This format of the game has been pushed to the fringes of the summer by the obsession with T20 cricket. Nevertheless, this seemed an emotional hook for supporters of this. So what of the costs involved?

I obtained a feasibility study conducted by a firm of architects that put the total project costs at £5.55m.

Excluded are VAT, professional/building regulation/planning/legal fees, pavilion restaurant furniture, furniture and fittings, IT, rent/lease charges, annual ground and building maintenance costs and staff.

As to the running costs see this extract from the Yorkshire Cricket Foundation website.

According to the feasibility study, annual running costs for the changing pavilion and nets are estimated at £53,450, with developers looking to recoup £46,800 through customer use.

Once it is constructed, the Community Pavilion is expected to cost £321,650 a year to run and upkeep, but it is “hoped” it will make a profit by generating £420,000 per year through a mixture of cricket, community, and commercial use.

Community based sponsors have been sought re the nets.

To date this is what has been spent courtesy of a Freedom of Information Request.

The full project costs are England & Wales Cricket Board (ECB) £593,751, City of Bradford Metropolitan District Council £362,000, Total: £955,751. Bradford Council

Rupert The Saviour?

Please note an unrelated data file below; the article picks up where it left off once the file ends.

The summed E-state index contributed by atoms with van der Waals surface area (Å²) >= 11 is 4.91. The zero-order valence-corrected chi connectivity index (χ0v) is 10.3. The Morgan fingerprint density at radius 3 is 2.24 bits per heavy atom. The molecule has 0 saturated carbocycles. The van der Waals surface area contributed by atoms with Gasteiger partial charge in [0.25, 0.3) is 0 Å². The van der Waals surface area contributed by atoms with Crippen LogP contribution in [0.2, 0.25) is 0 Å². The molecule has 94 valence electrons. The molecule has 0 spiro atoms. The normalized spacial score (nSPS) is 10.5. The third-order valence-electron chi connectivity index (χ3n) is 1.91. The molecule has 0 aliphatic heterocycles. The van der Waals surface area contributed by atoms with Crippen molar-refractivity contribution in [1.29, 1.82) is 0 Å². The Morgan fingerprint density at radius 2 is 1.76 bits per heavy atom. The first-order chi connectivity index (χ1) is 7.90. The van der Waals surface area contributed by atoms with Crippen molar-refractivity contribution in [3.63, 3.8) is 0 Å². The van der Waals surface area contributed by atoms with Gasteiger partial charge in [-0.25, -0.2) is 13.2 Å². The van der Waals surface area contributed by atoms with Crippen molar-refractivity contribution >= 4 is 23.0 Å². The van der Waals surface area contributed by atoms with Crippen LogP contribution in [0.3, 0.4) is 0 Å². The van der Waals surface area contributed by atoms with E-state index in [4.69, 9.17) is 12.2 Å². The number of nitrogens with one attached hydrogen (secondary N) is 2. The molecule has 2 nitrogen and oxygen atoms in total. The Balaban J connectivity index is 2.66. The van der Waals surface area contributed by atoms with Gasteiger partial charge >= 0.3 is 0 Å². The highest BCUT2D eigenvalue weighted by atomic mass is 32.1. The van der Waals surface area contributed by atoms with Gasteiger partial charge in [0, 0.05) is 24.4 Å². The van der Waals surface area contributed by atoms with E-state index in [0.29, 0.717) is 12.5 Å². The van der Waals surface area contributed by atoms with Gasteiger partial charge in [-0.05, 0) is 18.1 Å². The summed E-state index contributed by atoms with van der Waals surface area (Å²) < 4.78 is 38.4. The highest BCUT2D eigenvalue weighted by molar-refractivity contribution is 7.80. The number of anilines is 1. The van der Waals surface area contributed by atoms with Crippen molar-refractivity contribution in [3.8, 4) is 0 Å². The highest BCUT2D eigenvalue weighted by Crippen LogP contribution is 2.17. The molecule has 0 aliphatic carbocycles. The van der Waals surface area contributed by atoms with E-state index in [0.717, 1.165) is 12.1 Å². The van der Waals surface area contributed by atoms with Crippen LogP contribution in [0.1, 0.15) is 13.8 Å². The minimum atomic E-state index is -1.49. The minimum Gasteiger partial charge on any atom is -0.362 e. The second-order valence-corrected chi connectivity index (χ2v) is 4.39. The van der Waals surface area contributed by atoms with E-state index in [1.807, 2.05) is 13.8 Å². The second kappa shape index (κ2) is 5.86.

A game changer for cricket’s finances could be the recent £1.1bn television deal for the period 2020-24 which more than doubles the previous £73m a year. Suddenly, cricket finds itself rolling in it like a delirious pools winner.

YCCC too appear to have landed on their feet.

An innovative multi-million pound redevelopment of Headingley funded by Legal & General and brokered by Leeds City Council – see here – has enabled them to keep their seat at the top table.

For the period 2020-24 the traditional six test match venues share the spoils again too. Recent newcomers are left with the scraps of one day cricket – see here.

And in this excellent piece by Mike Atherton, he reveals that the new money brings with it an almost inevitable two-tier system which any cricket lover must find hard to countenance. The game is about to shed the remnants of it’s soul to it’s Sky paymasters.